The Chrysler Group has recalled nearly 350,000 cars and SUVs from 2008 due to faulty ignition switches, which thus far has caused one crash and no injuries. The defect causes the ignition to turn off by slipping out of position, causing the vehicle to stall during use.
(PRWEB) October 05, 2014
According to the Associated Press and media outlets sources such as USA Today, ABC, and even Edmunds.com, the Chrysler Group has recalled nearly 350,000 cars and SUVs from 2008 due to faulty ignition switches, which thus far has caused one crash and no injuries. The defect causes the ignition to turn off by slipping out of position, causing the vehicle to stall during use (Source: AP Sept 25, 2014; http://bigstory.ap.org/article/d16c647db04e4930b36796408ae773a1/chrysler-recalls-vehicles-fix-ignition-switches). Chrysler spokespeople have confirmed that, “If the ignition position gets stuck between the “start” and the “on” position, then the wipers and windshield defroster will not be functional (Source: AP Sept 25, 2014). However, if it would get lodged to “off” or “accessory” then a worst case scenario would occur, such as locking the power steering or shutting off the engine.” This has led to potential problems causing the automobile manufacturer to quickly take action to notify consumers by issuing a recall for the 2008 models of the following vehicles: Jeep Commander, Jeep Grand Cherokee, Chrysler 300, Dodge Charger and Dodge Magnum (Source: AP Sept 25, 2014).
To remedy the situation, Chrysler wants owners of these vehicles to use their keys without a keychain, because the added weight could cause the ignition switch to move out of position (Source: AP Sept 25, 2014). Chrysler does not want to take any chances after GM recalled over 16 million vehicles due to a similar ignition problem causing at least 19 deaths and over 30 front end collisions (Source: AP Sept 25, 2014). In addition, consumers of these vehicles are being warned to make sure their keys are set in the “on” position when switching their ignition on (Source: AP Sept 25, 2014).
The Lemon Law Experts of Shainfeld & Anvar have been monitoring the automobile industry for years, specifically when it comes to recalls and the Lemon Law. Shainfeld & Anvar have provided their clients in California with information and awareness about the State’s consumer protection law (California Lemon Law) that has safeguarded them from defective vehicles, also known as lemons. The Lemon Law Experts believe that “consumers need to know their rights because these large auto manufacturers are not disclosing all of the information to them. We are here to look out for them if they have a defected or faulty vehicle.” This is especially the case since Chrysler has previously recalled vehicles, including the Dodge Journey, Dodge Caravan, and Chrysler Town & Country, from model years 2007 through 2009 for similar ignition issues.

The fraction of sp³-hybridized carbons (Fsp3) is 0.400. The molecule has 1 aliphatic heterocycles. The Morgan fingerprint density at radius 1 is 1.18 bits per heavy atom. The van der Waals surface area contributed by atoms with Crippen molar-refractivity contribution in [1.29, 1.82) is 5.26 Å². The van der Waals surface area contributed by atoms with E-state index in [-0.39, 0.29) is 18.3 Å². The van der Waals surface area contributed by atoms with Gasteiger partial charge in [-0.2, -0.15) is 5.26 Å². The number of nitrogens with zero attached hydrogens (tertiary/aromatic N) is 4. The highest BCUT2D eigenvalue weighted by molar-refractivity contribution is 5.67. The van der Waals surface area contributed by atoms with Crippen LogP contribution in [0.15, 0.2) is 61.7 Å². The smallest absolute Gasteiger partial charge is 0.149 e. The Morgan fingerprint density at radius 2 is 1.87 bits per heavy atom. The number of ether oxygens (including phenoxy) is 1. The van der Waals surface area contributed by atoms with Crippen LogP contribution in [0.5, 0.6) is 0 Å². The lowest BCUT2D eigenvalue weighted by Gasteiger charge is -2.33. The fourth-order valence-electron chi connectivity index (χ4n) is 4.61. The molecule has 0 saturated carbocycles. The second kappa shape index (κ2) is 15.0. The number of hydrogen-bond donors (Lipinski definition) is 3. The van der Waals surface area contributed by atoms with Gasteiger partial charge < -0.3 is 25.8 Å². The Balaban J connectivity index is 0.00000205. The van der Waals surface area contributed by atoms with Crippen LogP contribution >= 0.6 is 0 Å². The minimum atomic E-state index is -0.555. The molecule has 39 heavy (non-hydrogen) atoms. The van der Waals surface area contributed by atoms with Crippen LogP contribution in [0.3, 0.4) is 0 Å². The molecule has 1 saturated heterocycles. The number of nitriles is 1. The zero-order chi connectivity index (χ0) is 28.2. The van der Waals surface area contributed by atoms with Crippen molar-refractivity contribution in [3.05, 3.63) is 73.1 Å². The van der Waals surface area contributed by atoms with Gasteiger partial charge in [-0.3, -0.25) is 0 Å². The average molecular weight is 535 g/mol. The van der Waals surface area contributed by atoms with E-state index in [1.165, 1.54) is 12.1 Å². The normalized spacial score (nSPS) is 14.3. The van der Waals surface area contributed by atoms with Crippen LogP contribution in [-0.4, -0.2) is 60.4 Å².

The Lemon Law Experts are fighting for their clients by protecting their rights against big auto manufacturers, including Chrysler and GM, adding that, “After minimizing the safety defects for years, someone has to hold the auto manufacturers accountable.” Shainfeld & Anvar say, if their client has one of these vehicles being recalled, they “will fight for them to receive a new vehicle replacement or for monetary compensation including all costs related to the defects.”
If a consumer has a Chrysler vehicle that has been repeatedly repaired, they may be entitled to protections under Federal and State lemon laws and be entitled to a refund, replacement or cash compensation. To assess the case and find out if the vehicle is a lemon, contact the Lemon Law Experts of Shainfeld & Anvar for a fast and free case evaluation.
The Lemon Law Experts are always able to provide further clarity about pursuing lemon law rights and protecting all consumers from lemon law misfortunes. The Lemon Law Experts have helped thousands of clients recoup their costs of their impaired vehicles. Call 1-855-598-3909 today for a case evaluation.
For the original version on PRWeb visit: http://www.prweb.com/releases/2014/10/prweb12221880.htm
This article was not written by Michigan Lemon Law.
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